Tuesday, November 18, 2008
got that plot?
As I was sitting in the orthodontist's office today for 3 hours (poor Wyatt!), I happened to come across a recent obituary/article of the famous author Michael Crichton in Time magazine. He was the creator of the hit movie Jurassic Park and the award-winning t.v. drama "E.R.". Well, he's gone on to his eternal reward - which I hope includes some really good books - all 6 feet 9 inches of him!
The article was talking about his writing, of course, and his ability as a novelist to create "crystalline plots." I thought that was a lovely way to say he can tell a darn interesting story that keeps the reader riveted. Since crystalline implies clear, his plotting must be reader-friendly and understandable. The reader doesn't get lost.
Right now I'm reading a historical fiction novel that is extremely well written with amazing historical detail - and I'm lost. I love this book and I'm not sure it's the author's fault. I think it is simply a plot-driven novel instead of a character-driven novel like the ones I write. On page 300 or so of this book, the two main characters are discussing some action in the book and one of them says, "None of it made any sense." Amen, I thought.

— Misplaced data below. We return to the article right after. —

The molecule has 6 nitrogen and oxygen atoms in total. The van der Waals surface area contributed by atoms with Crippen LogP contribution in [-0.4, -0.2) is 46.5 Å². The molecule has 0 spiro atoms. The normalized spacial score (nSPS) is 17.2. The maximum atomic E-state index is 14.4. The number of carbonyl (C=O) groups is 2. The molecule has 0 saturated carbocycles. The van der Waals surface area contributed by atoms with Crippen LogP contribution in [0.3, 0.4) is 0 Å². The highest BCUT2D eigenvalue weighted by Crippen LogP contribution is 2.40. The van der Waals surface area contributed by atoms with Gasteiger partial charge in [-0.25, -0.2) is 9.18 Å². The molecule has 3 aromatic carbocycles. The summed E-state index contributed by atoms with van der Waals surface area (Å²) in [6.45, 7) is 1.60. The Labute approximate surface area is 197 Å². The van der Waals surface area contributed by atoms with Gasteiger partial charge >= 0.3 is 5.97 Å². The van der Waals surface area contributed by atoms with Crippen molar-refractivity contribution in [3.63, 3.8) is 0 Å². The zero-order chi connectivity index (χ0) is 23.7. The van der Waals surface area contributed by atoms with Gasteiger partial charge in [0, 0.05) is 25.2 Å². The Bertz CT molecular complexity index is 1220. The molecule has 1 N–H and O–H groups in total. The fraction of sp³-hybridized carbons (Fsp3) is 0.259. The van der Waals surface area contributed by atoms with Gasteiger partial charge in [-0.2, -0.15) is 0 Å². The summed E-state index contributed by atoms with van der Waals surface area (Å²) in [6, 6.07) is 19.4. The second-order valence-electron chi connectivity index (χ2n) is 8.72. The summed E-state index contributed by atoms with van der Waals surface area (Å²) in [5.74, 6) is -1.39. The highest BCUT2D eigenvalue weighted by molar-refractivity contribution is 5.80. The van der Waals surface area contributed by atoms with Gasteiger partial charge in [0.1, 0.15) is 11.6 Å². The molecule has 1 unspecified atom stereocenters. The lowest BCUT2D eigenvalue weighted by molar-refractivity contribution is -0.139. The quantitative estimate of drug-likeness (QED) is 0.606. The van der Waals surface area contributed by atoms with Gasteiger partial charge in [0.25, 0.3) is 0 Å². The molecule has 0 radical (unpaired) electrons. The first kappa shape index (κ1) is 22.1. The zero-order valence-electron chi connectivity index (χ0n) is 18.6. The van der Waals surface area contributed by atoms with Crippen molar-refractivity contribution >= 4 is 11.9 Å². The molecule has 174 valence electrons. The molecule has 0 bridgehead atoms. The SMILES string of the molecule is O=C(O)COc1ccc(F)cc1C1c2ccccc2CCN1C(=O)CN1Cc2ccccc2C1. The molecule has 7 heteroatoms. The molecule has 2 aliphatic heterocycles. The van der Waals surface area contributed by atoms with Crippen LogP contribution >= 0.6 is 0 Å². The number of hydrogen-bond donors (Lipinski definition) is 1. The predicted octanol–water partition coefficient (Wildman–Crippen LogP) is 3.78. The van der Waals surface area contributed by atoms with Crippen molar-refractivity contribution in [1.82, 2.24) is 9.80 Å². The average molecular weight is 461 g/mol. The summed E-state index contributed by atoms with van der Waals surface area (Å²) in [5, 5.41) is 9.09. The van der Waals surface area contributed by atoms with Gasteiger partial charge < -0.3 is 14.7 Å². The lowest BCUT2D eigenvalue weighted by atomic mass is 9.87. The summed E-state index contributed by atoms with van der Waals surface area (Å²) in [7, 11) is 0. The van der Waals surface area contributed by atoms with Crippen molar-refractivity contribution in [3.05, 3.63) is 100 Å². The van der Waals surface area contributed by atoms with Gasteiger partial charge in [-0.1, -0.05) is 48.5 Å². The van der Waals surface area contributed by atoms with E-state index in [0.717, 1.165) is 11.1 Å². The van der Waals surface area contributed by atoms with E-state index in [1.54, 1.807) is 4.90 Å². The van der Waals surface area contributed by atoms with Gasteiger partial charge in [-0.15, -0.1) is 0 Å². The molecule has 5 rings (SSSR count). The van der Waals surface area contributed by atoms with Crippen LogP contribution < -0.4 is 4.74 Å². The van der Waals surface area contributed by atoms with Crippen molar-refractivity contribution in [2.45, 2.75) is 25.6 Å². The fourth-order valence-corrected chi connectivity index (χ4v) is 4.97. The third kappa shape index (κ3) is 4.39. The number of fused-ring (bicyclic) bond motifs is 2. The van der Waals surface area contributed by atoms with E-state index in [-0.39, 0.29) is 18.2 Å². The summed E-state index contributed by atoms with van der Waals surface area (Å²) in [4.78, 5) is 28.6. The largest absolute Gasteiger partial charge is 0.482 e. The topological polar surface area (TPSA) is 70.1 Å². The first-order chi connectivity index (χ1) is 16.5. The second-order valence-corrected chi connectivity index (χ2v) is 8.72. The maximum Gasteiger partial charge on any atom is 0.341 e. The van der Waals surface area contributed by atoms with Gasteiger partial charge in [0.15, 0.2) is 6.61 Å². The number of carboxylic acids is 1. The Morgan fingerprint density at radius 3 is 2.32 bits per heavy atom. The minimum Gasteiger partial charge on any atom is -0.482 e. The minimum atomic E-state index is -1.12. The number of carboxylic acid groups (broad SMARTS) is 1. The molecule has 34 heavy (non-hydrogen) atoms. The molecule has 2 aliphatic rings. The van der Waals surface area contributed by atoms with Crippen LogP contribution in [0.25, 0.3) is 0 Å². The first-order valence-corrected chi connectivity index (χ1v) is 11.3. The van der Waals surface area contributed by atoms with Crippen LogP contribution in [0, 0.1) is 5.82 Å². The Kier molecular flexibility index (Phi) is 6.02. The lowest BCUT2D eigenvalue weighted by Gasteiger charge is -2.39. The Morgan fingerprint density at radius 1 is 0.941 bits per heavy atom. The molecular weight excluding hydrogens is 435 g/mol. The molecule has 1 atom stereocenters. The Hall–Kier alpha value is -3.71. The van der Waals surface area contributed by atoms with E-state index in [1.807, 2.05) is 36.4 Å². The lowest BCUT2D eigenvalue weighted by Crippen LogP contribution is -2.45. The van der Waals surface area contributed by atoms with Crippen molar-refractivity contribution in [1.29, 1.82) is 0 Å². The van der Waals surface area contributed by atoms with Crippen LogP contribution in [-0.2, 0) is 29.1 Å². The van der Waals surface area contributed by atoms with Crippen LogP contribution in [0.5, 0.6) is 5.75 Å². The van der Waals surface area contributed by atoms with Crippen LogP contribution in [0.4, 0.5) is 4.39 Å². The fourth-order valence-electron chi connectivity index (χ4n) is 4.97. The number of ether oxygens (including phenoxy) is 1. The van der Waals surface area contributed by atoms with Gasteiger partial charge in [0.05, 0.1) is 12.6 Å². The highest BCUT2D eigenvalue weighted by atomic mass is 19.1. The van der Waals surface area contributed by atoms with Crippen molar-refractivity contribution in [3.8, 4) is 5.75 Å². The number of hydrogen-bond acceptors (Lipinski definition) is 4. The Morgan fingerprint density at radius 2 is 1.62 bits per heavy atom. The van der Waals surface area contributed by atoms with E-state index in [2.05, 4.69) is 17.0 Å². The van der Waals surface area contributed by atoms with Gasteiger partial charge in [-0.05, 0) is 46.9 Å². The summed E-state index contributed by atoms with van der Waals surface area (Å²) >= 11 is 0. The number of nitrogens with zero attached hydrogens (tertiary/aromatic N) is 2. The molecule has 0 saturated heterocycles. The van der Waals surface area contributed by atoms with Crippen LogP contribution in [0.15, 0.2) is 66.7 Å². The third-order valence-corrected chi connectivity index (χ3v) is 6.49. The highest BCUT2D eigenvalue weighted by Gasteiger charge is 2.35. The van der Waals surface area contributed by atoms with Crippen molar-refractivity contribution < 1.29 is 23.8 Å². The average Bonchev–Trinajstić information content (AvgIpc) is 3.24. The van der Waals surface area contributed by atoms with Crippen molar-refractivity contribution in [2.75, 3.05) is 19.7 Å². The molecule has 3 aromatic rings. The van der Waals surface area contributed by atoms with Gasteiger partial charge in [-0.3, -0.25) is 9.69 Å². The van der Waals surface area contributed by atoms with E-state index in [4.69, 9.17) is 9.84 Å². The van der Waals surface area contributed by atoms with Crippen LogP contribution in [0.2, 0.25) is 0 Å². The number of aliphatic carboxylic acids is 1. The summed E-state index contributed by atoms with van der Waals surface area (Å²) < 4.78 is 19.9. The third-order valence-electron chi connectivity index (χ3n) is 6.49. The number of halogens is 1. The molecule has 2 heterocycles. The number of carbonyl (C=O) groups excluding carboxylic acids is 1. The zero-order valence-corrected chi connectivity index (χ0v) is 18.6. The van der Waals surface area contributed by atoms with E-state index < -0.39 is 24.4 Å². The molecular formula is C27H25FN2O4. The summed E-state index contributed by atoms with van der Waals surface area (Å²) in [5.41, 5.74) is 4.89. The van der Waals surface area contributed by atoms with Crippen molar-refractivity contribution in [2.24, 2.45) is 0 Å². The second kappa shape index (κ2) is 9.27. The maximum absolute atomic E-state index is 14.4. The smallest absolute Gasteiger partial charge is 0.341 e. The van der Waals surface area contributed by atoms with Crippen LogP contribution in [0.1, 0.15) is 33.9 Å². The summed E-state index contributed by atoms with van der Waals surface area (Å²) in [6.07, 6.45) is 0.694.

I think my mind doesn't run along complicated lines so truly complicated plots are over my head. This post might come back to bite me if some reviewer reads my work and says, "Frantz writes pretty well but her plotting, by her own admission, is as flimsy as a Wal-Mart paper plate." My plots aren't complicated but I think they are interesting. You'll have to tell me.
I confess I never understood any Agatha Christie mystery I ever read (and I read a slew of them, probably hoping I would "get it" at some point). Same goes for Sherlock Holmes stories. Yet these bestselling stories must be understandable to somebody out there!
I am tired tonight so this post might not be crystalline either. More tomorrow:)